Up ahead Els announced his candidacy with two birdies in the opening three holes of the inward nine to draw level with McDowell on five under. With his putter acquiring the heat of old, Els was again becoming a feature at a major on the last day. He burst out of the margins on the final day of the US Open to remind the world of the talent he was and might be again.
When McDowell bogeyed the 10th Els was second on his own. He must have heard the groans. His approach to the 13th was laser-like in its pursuit of the pin. It would not yield the birdie he wanted but in this phase of the contest failure was relative.
McDowell was moments from a duck hook at the 11th that would end his chances. Scott, too was about to unravel. When Els gained a final opportunity at the last he made it stick and the Claret Jug was his.
Not-so-great Scott: But Adam isn't the only one to have self-destructed in a major
5.33pm Adam Scott leads by four shots with four holes to play after Ernie Els birdies the 16th
5.44pm Els misses the chance to birdie 17 but a dropped shot by Scott (at 15) takes the lead down to three
5.54pm Scott misses par on the 16th, his lead down to two
5.58pm A birdie on the last for Els and another bogey at 17 reduces Scott's lead to one
6.11pm Scott finds a bunker with his tee shot on the 18th as a play-off looks likely
6.21pm A 10ft putt is missed by Scott, giving Els the spoils for his fourth major title
Previously: Rory McIlroy – 2011 US Masters, Augusta
McIlroy began with a first round of 65 and went into the final 18 holes with a four-shot lead, but the 21-year-old from Northern Ireland collapsed to a closing round of 80 to finish 10 shots behind eventual champion Charl Schwartzel.
Greg Norman – 1996 US Masters, Augusta
Norman shot a course-record 63 in the first round and went into the last 18 holes with a six-shot lead over Nick Faldo. However, it was all downhill from there for the Australian, who carded five bogeys and two double-bogeys on his way to a six-over 78. In contrast, Faldo carded a 67 to claim his third Green Jacket after turning his six-shot deficit into a five-shot winning margin.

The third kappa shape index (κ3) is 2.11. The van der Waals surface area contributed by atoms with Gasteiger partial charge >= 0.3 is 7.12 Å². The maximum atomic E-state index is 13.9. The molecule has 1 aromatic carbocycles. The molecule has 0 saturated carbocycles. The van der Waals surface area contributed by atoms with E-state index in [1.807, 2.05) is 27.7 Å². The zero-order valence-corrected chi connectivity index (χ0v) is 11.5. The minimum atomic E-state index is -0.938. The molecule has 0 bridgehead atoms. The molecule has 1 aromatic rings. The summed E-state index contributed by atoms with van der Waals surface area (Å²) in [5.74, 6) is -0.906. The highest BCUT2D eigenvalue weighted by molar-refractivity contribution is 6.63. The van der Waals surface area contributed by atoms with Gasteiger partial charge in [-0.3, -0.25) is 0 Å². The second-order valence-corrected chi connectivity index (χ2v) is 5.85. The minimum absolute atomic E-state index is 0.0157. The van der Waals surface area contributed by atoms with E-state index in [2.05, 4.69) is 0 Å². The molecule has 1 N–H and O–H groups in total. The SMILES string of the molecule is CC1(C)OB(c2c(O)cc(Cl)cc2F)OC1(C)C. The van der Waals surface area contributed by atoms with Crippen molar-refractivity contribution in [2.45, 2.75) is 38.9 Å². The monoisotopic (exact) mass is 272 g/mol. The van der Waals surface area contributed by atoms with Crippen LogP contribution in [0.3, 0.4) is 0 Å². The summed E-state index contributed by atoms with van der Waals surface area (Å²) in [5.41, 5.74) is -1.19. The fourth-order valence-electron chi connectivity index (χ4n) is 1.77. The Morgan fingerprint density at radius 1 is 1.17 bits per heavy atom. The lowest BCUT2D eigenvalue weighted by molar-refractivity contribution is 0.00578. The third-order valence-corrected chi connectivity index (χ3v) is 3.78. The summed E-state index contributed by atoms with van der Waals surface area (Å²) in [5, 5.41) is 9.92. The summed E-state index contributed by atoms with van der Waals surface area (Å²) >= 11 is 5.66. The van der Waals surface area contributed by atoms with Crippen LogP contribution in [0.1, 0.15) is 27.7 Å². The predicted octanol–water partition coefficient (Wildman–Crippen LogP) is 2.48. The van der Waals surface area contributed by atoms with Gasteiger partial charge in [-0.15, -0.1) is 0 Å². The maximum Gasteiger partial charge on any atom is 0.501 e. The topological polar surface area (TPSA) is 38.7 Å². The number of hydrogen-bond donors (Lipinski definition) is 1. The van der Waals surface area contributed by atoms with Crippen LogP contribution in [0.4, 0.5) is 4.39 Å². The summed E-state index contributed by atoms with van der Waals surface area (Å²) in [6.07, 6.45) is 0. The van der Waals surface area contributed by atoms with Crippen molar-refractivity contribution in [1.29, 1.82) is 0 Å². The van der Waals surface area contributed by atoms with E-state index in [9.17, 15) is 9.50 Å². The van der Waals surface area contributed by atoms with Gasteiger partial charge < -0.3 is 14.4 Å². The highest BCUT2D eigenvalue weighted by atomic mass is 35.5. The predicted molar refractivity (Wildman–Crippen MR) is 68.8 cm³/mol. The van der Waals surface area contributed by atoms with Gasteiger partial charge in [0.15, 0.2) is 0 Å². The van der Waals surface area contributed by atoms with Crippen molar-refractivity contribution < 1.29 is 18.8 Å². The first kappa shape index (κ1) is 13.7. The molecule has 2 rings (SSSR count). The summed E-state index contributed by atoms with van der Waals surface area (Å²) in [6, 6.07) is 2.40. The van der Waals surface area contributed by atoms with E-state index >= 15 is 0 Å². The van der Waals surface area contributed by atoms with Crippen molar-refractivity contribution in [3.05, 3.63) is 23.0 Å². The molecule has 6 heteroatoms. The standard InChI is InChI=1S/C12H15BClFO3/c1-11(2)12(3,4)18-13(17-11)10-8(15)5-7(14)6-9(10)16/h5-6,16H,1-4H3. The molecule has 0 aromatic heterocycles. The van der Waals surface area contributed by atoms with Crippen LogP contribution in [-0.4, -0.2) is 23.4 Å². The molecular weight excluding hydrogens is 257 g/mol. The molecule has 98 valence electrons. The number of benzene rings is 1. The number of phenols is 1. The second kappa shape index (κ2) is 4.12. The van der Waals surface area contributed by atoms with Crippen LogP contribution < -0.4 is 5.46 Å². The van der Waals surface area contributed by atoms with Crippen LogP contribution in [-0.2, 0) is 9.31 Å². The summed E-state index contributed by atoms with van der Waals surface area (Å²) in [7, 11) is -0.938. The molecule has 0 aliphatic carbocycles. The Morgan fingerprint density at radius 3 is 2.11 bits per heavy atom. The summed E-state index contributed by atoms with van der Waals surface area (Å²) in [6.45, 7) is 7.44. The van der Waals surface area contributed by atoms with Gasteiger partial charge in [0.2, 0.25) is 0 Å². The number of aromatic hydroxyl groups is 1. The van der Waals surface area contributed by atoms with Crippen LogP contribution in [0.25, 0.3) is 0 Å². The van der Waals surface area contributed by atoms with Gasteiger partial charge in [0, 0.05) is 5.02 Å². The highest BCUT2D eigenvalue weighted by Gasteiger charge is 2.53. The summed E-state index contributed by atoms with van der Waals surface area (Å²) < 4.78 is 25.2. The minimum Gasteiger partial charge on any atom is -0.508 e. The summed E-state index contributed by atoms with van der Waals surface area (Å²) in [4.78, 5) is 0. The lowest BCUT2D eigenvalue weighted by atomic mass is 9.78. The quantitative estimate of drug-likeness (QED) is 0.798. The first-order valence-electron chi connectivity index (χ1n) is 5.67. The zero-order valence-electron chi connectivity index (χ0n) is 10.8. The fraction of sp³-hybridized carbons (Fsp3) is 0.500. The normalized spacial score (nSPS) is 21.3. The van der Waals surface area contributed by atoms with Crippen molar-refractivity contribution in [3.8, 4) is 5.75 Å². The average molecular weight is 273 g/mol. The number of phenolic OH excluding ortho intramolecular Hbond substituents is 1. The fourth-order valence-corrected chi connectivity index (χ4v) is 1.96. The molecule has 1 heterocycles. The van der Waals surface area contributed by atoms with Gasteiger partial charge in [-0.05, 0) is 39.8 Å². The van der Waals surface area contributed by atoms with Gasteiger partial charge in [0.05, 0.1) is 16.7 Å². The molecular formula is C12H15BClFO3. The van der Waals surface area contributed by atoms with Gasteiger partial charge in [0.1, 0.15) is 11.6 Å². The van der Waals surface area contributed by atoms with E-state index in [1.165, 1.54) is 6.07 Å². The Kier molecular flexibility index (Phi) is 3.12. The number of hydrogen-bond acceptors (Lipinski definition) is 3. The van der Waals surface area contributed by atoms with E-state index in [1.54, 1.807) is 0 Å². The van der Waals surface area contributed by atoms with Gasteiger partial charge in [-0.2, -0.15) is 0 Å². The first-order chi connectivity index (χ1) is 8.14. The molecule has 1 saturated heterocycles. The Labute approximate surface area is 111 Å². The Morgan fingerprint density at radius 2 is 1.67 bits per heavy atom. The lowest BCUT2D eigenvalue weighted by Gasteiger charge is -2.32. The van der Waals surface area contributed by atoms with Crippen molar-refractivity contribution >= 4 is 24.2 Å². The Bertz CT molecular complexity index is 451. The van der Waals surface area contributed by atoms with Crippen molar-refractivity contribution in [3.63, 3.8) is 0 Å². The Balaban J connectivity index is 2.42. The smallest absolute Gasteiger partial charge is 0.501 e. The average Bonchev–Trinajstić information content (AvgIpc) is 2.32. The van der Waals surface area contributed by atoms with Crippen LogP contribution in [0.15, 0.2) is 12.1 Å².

141st OPEN CHAMPIONSHIP, Royal Lytham & St Annes GC, Lytham St Annes, Lancashire, Final round (GB & Irl unless stated, par 70): 273 E Els (SA) 67 70 68 68; 274 A Scott (Aus) 64 67 68 75; 277 T Woods (US) 67 67 70 73; B Snedeker (US) 66 64 73 74; 278 G McDowell 67 69 67 75; L Donald 70 68 71 69; 279 T Aiken (SA) 68 68 71 72; N Colsaerts (Bel) 65 77 72 65; 280 Z Johnson (US) 65 74 66 75; M Kuchar (US) 69 67 72 72; G Ogilvy (Aus) 72 68 73 67; D Johnson (US) 73 68 68 71; V Singh (Fji) 70 72 68 70; A Noren (Swe) 71 71 69 69; M Calcavecchia (US) 71 68 69 72; T Olesen (Den) 69 66 71 74; M Angel Jimenez (Sp) 71 69 73 67; I Poulter 71 69 73 67; 281 H Mahan (US) 70 71 70 70; S Alker (NZ) 69 69 72 71; B Haas (US) 71 68 68 74; L Oosthuizen (SA) 72 68 68 73; 282 N Watney (US) 71 70 69 72; S Stricker (US) 67 71 73 71; B Watson (US) 67 73 68 74; M Baldwin 69 73 69 71; S Dyson 72 67 73 70; J Morrison 68 70 72 72; P Hanson (Swe) 67 72 72 71; C Pettersson (Swe) 71 68 73 70; 283 J Dufner (US) 70 66 73 74; R Fowler (US) 71 72 70 70; A Lahiri (India) 68 72 70 73; 284 K Bradley (US) 71 72 68 73; J Furyk (US) 72 70 71 71; P Lawrie 65 71 76 72; J Senden (Aus) 70 71 75 68; G Woodland (US) 73 70 70 71; 285 F Molinari (It) 69 72 71 73; K Stanley (US) 70 69 70 76; K J Choi (S Kor) 70 73 71 71; T Matteson (US) 70 72 71 72; P Harrington 70 72 70 73; R Sterne (SA) 69 73 73 70; 286 J Hicks (US) 68 74 69 75; R Fisher 72 71 74 69; J Luiten (Neth) 73 70 69 74; G Chalmers (Aus) 71 68 71 76; R Echenique (Arg) 73 69 71 73; S Khan 70 69 71 76; P Larrazabal (Sp) 73 70 71 72; B Estes (US) 69 72 74 71; L Westwood 73 70 71 72; 287 F Jacobson (Swe) 69 73 73 72; T Bjorn (Den) 70 69 72 76; G Owen 71 71 71 74; Y Fujimoto (Japan) 71 70 73 73; G Fernandez-Castano (Sp) 71 71 72 73; H English (US) 71 71 70 75; 288 R McIlroy 67 75 73 73; T Potter; Jr. (US) 69 71 74 74; D Whitnell 71 69 72 76; J Donaldson 68 72 72 76; 289 G Mulroy (SA) 71 69 72 77; R Goosen (SA) 70 70 75 74; Sang-moon Bae (S Kor) 72 71 71 75; L Slattery 69 72 75 73; C Howell III (US) 72 71 74 72; 290 A Baddeley (Aus) 71 71 74 74; J Milkha Singh (India) 70 71 76 73; A Da Silva (Br) 69 74 71 76; 291 J Pagunsan (Phil) 71 72 73 75; C Campbell (US) 73 70 74 74; T Muto (Japan) 67 72 74 78; M Laird 70 69 82 70; B Jones (Aus) 69 74 72 76; 292 T Watson (US) 71 72 76 73; B Grace (SA) 73 69 71 79; W Bennett 71 70 75 76; T Jaidee (Thai) 69 71 74 78; 294 J Daly (US) 72 71 77 74; R Cabrera Bello (Sp) 70 71 76 77; 298 A Romero (Arg) 70 69 77 82.